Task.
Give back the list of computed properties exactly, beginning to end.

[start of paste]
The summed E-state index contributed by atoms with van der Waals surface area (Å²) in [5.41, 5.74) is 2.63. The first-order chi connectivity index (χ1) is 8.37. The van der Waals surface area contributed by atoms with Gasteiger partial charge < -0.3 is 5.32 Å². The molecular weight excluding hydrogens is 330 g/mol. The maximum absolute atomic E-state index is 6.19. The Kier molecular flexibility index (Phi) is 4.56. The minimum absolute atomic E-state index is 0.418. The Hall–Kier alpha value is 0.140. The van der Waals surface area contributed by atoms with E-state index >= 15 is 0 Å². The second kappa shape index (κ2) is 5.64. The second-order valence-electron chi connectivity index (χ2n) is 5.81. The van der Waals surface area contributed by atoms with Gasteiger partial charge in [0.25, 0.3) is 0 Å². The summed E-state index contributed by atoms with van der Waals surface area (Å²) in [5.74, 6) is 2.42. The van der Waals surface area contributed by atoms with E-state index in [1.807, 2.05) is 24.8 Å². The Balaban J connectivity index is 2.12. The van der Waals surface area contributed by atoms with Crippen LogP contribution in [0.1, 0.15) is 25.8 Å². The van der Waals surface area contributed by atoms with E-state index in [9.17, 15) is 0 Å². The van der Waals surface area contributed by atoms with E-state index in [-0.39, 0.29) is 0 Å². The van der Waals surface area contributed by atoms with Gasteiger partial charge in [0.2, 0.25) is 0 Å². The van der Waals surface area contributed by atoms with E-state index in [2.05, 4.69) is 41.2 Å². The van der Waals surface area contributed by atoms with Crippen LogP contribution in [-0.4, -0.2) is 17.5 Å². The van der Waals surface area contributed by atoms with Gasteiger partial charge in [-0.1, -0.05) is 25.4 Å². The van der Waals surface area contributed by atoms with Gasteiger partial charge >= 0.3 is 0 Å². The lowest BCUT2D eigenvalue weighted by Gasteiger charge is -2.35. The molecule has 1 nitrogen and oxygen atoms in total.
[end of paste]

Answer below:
The summed E-state index contributed by atoms with van der Waals surface area (Å²) in [5.41, 5.74) is 2.63. The first-order chi connectivity index (χ1) is 8.37. The van der Waals surface area contributed by atoms with Gasteiger partial charge < -0.3 is 5.32 Å². The molecular weight excluding hydrogens is 330 g/mol. The maximum absolute atomic E-state index is 6.19. The Kier molecular flexibility index (Phi) is 4.56. The minimum absolute atomic E-state index is 0.418. The Hall–Kier alpha value is 0.140. The van der Waals surface area contributed by atoms with E-state index >= 15 is 0 Å². The second kappa shape index (κ2) is 5.64. The second-order valence-electron chi connectivity index (χ2n) is 5.81. The van der Waals surface area contributed by atoms with Gasteiger partial charge in [0.25, 0.3) is 0 Å². The summed E-state index contributed by atoms with van der Waals surface area (Å²) in [5.74, 6) is 2.42. The van der Waals surface area contributed by atoms with E-state index in [1.807, 2.05) is 24.8 Å². The Balaban J connectivity index is 2.12. The van der Waals surface area contributed by atoms with Crippen LogP contribution in [0.1, 0.15) is 25.8 Å². The van der Waals surface area contributed by atoms with E-state index in [9.17, 15) is 0 Å². The van der Waals surface area contributed by atoms with E-state index in [-0.39, 0.29) is 0 Å². The van der Waals surface area contributed by atoms with Gasteiger partial charge in [0.2, 0.25) is 0 Å². The van der Waals surface area contributed by atoms with E-state index in [2.05, 4.69) is 41.2 Å². The van der Waals surface area contributed by atoms with Crippen LogP contribution in [-0.4, -0.2) is 17.5 Å². The van der Waals surface area contributed by atoms with Gasteiger partial charge in [-0.1, -0.05) is 25.4 Å². The van der Waals surface area contributed by atoms with Gasteiger partial charge >= 0.3 is 0 Å². The lowest BCUT2D eigenvalue weighted by Gasteiger charge is -2.35. The molecule has 1 nitrogen and oxygen atoms in total.